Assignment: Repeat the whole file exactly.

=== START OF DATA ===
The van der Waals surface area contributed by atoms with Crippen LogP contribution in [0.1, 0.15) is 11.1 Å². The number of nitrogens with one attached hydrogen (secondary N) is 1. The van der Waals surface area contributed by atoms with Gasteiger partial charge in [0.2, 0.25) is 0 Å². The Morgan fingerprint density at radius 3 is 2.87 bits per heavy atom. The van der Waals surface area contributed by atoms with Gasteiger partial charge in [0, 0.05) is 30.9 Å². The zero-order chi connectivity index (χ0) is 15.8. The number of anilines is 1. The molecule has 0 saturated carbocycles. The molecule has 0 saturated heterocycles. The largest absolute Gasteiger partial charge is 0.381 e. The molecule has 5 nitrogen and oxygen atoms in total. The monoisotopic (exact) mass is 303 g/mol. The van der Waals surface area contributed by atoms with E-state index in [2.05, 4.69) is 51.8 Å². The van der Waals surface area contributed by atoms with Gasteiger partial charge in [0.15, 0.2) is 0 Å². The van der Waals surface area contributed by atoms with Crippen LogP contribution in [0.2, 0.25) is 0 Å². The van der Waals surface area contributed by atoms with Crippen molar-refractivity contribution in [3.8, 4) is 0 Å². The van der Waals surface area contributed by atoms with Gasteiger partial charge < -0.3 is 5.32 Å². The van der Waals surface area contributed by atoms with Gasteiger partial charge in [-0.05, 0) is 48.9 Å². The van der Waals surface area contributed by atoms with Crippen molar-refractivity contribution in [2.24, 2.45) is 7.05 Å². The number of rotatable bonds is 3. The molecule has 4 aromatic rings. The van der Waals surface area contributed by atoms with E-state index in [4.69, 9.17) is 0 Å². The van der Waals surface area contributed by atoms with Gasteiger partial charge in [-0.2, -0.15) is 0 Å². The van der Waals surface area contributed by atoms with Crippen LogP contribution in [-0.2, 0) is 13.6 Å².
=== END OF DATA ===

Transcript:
The van der Waals surface area contributed by atoms with Crippen LogP contribution in [0.1, 0.15) is 11.1 Å². The number of nitrogens with one attached hydrogen (secondary N) is 1. The van der Waals surface area contributed by atoms with Gasteiger partial charge in [0.2, 0.25) is 0 Å². The Morgan fingerprint density at radius 3 is 2.87 bits per heavy atom. The van der Waals surface area contributed by atoms with Gasteiger partial charge in [0, 0.05) is 30.9 Å². The zero-order chi connectivity index (χ0) is 15.8. The number of anilines is 1. The molecule has 0 saturated carbocycles. The molecule has 0 saturated heterocycles. The largest absolute Gasteiger partial charge is 0.381 e. The molecule has 5 nitrogen and oxygen atoms in total. The monoisotopic (exact) mass is 303 g/mol. The van der Waals surface area contributed by atoms with E-state index in [2.05, 4.69) is 51.8 Å². The van der Waals surface area contributed by atoms with Gasteiger partial charge in [0.15, 0.2) is 0 Å². The van der Waals surface area contributed by atoms with Crippen LogP contribution in [0.2, 0.25) is 0 Å². The van der Waals surface area contributed by atoms with Crippen molar-refractivity contribution in [3.8, 4) is 0 Å². The van der Waals surface area contributed by atoms with Gasteiger partial charge < -0.3 is 5.32 Å². The van der Waals surface area contributed by atoms with Gasteiger partial charge in [-0.05, 0) is 48.9 Å². The van der Waals surface area contributed by atoms with Crippen molar-refractivity contribution in [2.24, 2.45) is 7.05 Å². The number of rotatable bonds is 3. The molecule has 4 aromatic rings. The van der Waals surface area contributed by atoms with E-state index in [4.69, 9.17) is 0 Å². The van der Waals surface area contributed by atoms with Gasteiger partial charge in [-0.2, -0.15) is 0 Å². The van der Waals surface area contributed by atoms with Crippen LogP contribution in [-0.2, 0) is 13.6 Å².